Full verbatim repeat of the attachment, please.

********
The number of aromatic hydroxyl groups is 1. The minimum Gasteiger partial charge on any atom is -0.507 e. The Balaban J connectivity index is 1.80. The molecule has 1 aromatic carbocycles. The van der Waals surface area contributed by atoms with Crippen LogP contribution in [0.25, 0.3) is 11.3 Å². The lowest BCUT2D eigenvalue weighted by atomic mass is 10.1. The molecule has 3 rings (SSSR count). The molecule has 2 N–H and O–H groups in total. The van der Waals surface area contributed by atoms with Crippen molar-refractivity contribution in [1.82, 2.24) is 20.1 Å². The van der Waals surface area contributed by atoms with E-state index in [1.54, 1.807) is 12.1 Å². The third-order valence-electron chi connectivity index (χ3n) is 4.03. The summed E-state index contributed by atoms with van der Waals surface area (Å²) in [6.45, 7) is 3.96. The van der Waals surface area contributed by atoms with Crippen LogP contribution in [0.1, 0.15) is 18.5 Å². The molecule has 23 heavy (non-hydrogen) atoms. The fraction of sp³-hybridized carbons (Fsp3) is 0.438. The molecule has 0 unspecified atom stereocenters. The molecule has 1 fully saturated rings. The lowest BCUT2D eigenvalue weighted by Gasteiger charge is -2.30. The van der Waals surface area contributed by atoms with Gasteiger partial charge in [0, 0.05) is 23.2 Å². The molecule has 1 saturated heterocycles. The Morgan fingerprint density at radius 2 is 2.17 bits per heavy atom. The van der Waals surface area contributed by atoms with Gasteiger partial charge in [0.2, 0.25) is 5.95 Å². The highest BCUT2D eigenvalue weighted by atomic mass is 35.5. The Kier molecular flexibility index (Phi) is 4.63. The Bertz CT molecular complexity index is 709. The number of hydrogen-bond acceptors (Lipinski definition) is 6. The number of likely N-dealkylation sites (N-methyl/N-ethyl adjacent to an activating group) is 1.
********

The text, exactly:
The number of aromatic hydroxyl groups is 1. The minimum Gasteiger partial charge on any atom is -0.507 e. The Balaban J connectivity index is 1.80. The molecule has 1 aromatic carbocycles. The van der Waals surface area contributed by atoms with Crippen LogP contribution in [0.25, 0.3) is 11.3 Å². The lowest BCUT2D eigenvalue weighted by atomic mass is 10.1. The molecule has 3 rings (SSSR count). The molecule has 2 N–H and O–H groups in total. The van der Waals surface area contributed by atoms with Crippen molar-refractivity contribution in [1.82, 2.24) is 20.1 Å². The van der Waals surface area contributed by atoms with E-state index in [1.54, 1.807) is 12.1 Å². The third-order valence-electron chi connectivity index (χ3n) is 4.03. The summed E-state index contributed by atoms with van der Waals surface area (Å²) in [6.45, 7) is 3.96. The van der Waals surface area contributed by atoms with Crippen LogP contribution in [0.1, 0.15) is 18.5 Å². The molecule has 23 heavy (non-hydrogen) atoms. The fraction of sp³-hybridized carbons (Fsp3) is 0.438. The molecule has 0 unspecified atom stereocenters. The molecule has 1 fully saturated rings. The lowest BCUT2D eigenvalue weighted by Gasteiger charge is -2.30. The van der Waals surface area contributed by atoms with Gasteiger partial charge in [0, 0.05) is 23.2 Å². The molecule has 1 saturated heterocycles. The Morgan fingerprint density at radius 2 is 2.17 bits per heavy atom. The van der Waals surface area contributed by atoms with Gasteiger partial charge in [0.2, 0.25) is 5.95 Å². The highest BCUT2D eigenvalue weighted by atomic mass is 35.5. The Kier molecular flexibility index (Phi) is 4.63. The Bertz CT molecular complexity index is 709. The number of hydrogen-bond acceptors (Lipinski definition) is 6. The number of likely N-dealkylation sites (N-methyl/N-ethyl adjacent to an activating group) is 1.